Same as most places in India: Tuk-Tuk, Uber or Ola (India's Uber), or walking. In Jodhpur, I would just suggest walking as the alleyways are extremely narrow in some parts making it pretty unlikely that a cab would be able to get through.
Take a Break: Stepwell Cafe
As I mentioned in my Jaipur post, there are a few famous stepwells scattered throughout the state of Rajasthan. In Jodhpur, there was a mini one, and right above it was the Stepwell Cafe. It was in a highly-trafficked touristy area (close to the Omelette Shop), but nevertheless, a sweet spot to take a break and escape from the noisiness of Jodhpur’s never-ending honking noises.
Here’s a short video diary of my trip in Jodhpur (taken on iPhone 7+):
A Note On Solo Travel in India / Dress Code for Women:
I truly believe that women can and should be able to travel on their own. The world is still a bit slower to put men and women on the same plane of equality, and this is still blatantly apparent in many countries around the world. India is no exception.
Personally speaking, I didn’t experience much sexism to my knowledge while traveling alone in India. I did receive some unwanted advances, but that happens everywhere, and not just in India. To respect the culture, it’s expected for women to cover up their shoulders, chests, arms, and legs with loose-fitting attire so as not to draw unwanted attention. Fortunately, there are many opportunities to purchase inexpensive cover-ups all over the country. It’s really easy to find clothing and textiles in places like Jaipur and New Delhi, but in Jodhpur you’re more likely to find hand-crafted and/or embroidered goods. Typically speaking, Jodhpur is not often the first spot that tourists go to on a trip in India, therefore, I would recommend purchasing appropriate clothing either before you arrive there or in another city beforehand. You can, of course, find appropriate clothing there, but it might be more expensive there.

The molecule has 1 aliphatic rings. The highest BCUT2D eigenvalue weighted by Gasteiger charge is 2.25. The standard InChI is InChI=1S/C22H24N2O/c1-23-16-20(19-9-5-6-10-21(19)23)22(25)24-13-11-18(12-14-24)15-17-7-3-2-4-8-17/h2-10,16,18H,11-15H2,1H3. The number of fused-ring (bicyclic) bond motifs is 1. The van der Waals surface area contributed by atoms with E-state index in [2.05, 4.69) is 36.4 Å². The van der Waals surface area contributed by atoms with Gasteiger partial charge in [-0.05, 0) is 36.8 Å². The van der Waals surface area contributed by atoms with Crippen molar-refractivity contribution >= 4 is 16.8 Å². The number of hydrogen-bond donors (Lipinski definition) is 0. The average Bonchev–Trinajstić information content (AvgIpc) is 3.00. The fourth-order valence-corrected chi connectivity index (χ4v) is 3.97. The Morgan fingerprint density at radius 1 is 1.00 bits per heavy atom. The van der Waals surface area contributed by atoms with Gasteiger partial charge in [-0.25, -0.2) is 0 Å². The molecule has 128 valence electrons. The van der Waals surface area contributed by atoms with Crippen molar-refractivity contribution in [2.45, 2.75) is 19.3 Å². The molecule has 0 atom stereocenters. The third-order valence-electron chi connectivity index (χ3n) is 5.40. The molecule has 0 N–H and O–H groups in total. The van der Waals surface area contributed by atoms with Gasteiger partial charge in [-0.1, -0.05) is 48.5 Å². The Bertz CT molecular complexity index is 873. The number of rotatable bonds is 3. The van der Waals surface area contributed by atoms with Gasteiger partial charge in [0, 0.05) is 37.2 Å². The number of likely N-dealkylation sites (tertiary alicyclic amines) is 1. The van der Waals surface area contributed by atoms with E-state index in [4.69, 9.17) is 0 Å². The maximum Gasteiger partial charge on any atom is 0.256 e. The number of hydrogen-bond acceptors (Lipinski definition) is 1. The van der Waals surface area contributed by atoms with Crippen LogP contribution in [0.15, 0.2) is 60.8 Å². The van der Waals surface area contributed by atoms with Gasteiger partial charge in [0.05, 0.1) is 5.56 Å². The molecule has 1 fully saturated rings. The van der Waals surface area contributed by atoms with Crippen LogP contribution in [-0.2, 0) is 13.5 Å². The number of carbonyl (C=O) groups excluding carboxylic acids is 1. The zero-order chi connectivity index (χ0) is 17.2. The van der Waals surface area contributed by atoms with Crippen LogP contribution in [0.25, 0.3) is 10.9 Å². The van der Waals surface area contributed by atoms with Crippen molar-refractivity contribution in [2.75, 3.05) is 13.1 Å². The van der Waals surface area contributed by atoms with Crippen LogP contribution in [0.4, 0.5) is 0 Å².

I didn’t really explore outside of the old city area, so this is just a brief overview of the highlights in a very touristy area of Jodhpur. Nevertheless, I hope you enjoyed it!
P.S. - If you enjoyed this post, check out my travel tips for visiting Jaipur.